China. There are at least 7 sites similar to Scoretop based in China and Businessweek writer Louis Lavelle reports that GMAC's lawyers have been in touch with the Chinese government re: copyright infringement.

I suspect there might be sites based in
India with live questions as well... Or private tutors/ classes who share the same. Anyone with info on this should drop a comment below. Might be of some assistance to your fellow students.

Personally I say it is not worth the risk of getting permanently busted.

Posted: 14/07/2008 12:32:28 PM by Kamal Kohli | with 0 comments

It's 14th July today and I’ve been in Melbourne for exactly 7 months now. From living in a crowded city in India to coming here to further my education - God, what a sea change! More of my experiences re: the past 7 months maybe another time. On to what I wanted to write about today.


I'm apartment hunting. Or I was apartment hunting until the weekend. I saw one - and I think I will take it. It will cost a little more than what I am paying now. And that will be exacerbated by the fact that my pay, in all probability will actually decrease! The restaurant that I work at is cutting hours of almost all employees – he said “the wife is going to start serving on quite nights, so I don’t need any waiting staff on Tuesday and Wednesday.” I guess I’ll have to figure out and find another job quick smart. Until then, some sort of existence will have to be eked out; wireless connections will have to be stolen; meals will have to be sacrificed. Even more so, if I want to live in my own place!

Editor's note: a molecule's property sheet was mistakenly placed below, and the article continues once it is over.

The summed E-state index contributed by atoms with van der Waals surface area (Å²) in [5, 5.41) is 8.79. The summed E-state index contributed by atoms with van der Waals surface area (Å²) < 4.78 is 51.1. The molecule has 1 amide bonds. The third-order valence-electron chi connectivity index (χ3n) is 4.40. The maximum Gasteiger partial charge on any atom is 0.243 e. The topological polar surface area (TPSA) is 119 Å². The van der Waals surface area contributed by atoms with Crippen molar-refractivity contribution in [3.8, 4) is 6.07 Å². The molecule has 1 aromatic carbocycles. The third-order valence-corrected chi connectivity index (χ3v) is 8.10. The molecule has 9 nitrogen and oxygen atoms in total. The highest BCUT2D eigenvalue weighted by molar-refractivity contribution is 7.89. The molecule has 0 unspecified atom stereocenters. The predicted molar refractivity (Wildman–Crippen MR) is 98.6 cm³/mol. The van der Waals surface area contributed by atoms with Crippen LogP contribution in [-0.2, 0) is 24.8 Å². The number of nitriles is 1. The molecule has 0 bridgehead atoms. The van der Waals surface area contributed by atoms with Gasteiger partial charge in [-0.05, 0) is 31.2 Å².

I've been looking at places all around the city. I still found the one I saw on saturday the best. I guess now I am going to take it – hopefully no-one else jumps in before me. The location is very nice - almost where I am right now. Walking distance to the university - safe too, I suppose. And I think the parking is inside locked gates. Not that it matters, when I don’t have a car.

I really want to get out of the place that I am "living" in right now. The room mate crashes downstairs (and never cleans the kitchen), the bed is crawling with bed-bugs, and the air conditioner/heater does not work in my room.

Life is quite good here, despite all that. I am playing tennis regularly. I took my driving test the other day. Need to start looking for a car – maybe in the trading post. Good for me, I guess.

Oh well. There are no more points to be made right now. Had some rajma for dinner. Lumpy, unlike mom's. Maybe next time I should grind the onions and tomatoes.


Until my next blog - take care friends.

Posted: 14/07/2008 9:30:23 AM by Kamal Kohli | with 0 comments